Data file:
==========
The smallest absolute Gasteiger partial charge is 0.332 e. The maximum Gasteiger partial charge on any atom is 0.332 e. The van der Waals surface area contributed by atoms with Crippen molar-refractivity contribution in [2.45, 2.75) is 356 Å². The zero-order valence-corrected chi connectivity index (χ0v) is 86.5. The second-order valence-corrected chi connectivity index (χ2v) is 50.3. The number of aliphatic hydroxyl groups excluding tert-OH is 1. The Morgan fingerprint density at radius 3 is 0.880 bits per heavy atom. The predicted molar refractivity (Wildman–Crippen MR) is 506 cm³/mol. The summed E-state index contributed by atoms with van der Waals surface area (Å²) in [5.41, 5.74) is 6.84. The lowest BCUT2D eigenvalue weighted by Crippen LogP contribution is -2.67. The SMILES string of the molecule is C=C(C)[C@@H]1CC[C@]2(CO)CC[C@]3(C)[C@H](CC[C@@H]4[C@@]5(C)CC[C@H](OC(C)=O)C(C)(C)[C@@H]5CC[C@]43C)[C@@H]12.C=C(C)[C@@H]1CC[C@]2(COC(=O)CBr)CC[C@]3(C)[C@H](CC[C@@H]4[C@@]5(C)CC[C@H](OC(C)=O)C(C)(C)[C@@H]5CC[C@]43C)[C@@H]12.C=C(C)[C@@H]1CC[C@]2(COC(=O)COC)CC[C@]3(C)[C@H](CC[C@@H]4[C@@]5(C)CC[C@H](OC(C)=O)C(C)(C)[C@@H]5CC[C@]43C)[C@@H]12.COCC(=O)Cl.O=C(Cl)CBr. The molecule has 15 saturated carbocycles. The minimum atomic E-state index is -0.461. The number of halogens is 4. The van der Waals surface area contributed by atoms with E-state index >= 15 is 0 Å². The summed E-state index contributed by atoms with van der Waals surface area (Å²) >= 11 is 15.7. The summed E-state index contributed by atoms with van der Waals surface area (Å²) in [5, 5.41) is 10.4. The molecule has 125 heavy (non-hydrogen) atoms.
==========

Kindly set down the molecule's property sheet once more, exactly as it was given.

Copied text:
The smallest absolute Gasteiger partial charge is 0.332 e. The maximum Gasteiger partial charge on any atom is 0.332 e. The van der Waals surface area contributed by atoms with Crippen molar-refractivity contribution in [2.45, 2.75) is 356 Å². The zero-order valence-corrected chi connectivity index (χ0v) is 86.5. The second-order valence-corrected chi connectivity index (χ2v) is 50.3. The number of aliphatic hydroxyl groups excluding tert-OH is 1. The Morgan fingerprint density at radius 3 is 0.880 bits per heavy atom. The predicted molar refractivity (Wildman–Crippen MR) is 506 cm³/mol. The summed E-state index contributed by atoms with van der Waals surface area (Å²) in [5.41, 5.74) is 6.84. The lowest BCUT2D eigenvalue weighted by Crippen LogP contribution is -2.67. The SMILES string of the molecule is C=C(C)[C@@H]1CC[C@]2(CO)CC[C@]3(C)[C@H](CC[C@@H]4[C@@]5(C)CC[C@H](OC(C)=O)C(C)(C)[C@@H]5CC[C@]43C)[C@@H]12.C=C(C)[C@@H]1CC[C@]2(COC(=O)CBr)CC[C@]3(C)[C@H](CC[C@@H]4[C@@]5(C)CC[C@H](OC(C)=O)C(C)(C)[C@@H]5CC[C@]43C)[C@@H]12.C=C(C)[C@@H]1CC[C@]2(COC(=O)COC)CC[C@]3(C)[C@H](CC[C@@H]4[C@@]5(C)CC[C@H](OC(C)=O)C(C)(C)[C@@H]5CC[C@]43C)[C@@H]12.COCC(=O)Cl.O=C(Cl)CBr. The molecule has 15 saturated carbocycles. The minimum atomic E-state index is -0.461. The number of halogens is 4. The van der Waals surface area contributed by atoms with E-state index >= 15 is 0 Å². The summed E-state index contributed by atoms with van der Waals surface area (Å²) >= 11 is 15.7. The summed E-state index contributed by atoms with van der Waals surface area (Å²) in [5, 5.41) is 10.4. The molecule has 125 heavy (non-hydrogen) atoms.